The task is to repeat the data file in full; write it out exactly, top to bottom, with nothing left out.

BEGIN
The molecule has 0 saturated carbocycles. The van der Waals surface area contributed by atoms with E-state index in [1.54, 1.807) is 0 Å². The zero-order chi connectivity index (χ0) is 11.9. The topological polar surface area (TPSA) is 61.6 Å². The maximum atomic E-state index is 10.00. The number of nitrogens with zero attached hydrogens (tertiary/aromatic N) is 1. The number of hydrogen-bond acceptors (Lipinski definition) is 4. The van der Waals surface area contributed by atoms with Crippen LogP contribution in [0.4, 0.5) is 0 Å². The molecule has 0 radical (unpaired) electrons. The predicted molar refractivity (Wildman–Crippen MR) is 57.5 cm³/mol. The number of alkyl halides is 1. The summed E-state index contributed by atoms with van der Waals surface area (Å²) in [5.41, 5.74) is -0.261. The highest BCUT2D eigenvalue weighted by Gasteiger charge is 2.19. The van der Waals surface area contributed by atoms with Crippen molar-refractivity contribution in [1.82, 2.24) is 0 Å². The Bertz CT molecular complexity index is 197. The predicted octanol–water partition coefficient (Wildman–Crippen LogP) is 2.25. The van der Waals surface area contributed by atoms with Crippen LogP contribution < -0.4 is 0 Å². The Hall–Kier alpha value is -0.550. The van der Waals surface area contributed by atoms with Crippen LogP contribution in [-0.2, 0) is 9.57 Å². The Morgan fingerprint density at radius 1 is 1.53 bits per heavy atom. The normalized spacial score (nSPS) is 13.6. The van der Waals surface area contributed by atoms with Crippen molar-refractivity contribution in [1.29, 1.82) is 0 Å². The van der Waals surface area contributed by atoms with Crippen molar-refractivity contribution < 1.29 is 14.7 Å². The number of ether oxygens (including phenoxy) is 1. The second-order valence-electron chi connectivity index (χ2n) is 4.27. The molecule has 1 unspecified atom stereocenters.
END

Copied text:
The molecule has 0 saturated carbocycles. The van der Waals surface area contributed by atoms with E-state index in [1.54, 1.807) is 0 Å². The zero-order chi connectivity index (χ0) is 11.9. The topological polar surface area (TPSA) is 61.6 Å². The maximum atomic E-state index is 10.00. The number of nitrogens with zero attached hydrogens (tertiary/aromatic N) is 1. The number of hydrogen-bond acceptors (Lipinski definition) is 4. The van der Waals surface area contributed by atoms with Crippen LogP contribution in [0.4, 0.5) is 0 Å². The molecule has 0 radical (unpaired) electrons. The predicted molar refractivity (Wildman–Crippen MR) is 57.5 cm³/mol. The number of alkyl halides is 1. The summed E-state index contributed by atoms with van der Waals surface area (Å²) in [5.41, 5.74) is -0.261. The highest BCUT2D eigenvalue weighted by Gasteiger charge is 2.19. The van der Waals surface area contributed by atoms with Crippen molar-refractivity contribution in [1.82, 2.24) is 0 Å². The Bertz CT molecular complexity index is 197. The predicted octanol–water partition coefficient (Wildman–Crippen LogP) is 2.25. The van der Waals surface area contributed by atoms with Crippen LogP contribution < -0.4 is 0 Å². The Hall–Kier alpha value is -0.550. The van der Waals surface area contributed by atoms with Crippen LogP contribution in [-0.2, 0) is 9.57 Å². The Morgan fingerprint density at radius 1 is 1.53 bits per heavy atom. The normalized spacial score (nSPS) is 13.6. The van der Waals surface area contributed by atoms with Crippen molar-refractivity contribution in [1.29, 1.82) is 0 Å². The van der Waals surface area contributed by atoms with Crippen molar-refractivity contribution < 1.29 is 14.7 Å². The number of ether oxygens (including phenoxy) is 1. The second-order valence-electron chi connectivity index (χ2n) is 4.27. The molecule has 1 unspecified atom stereocenters.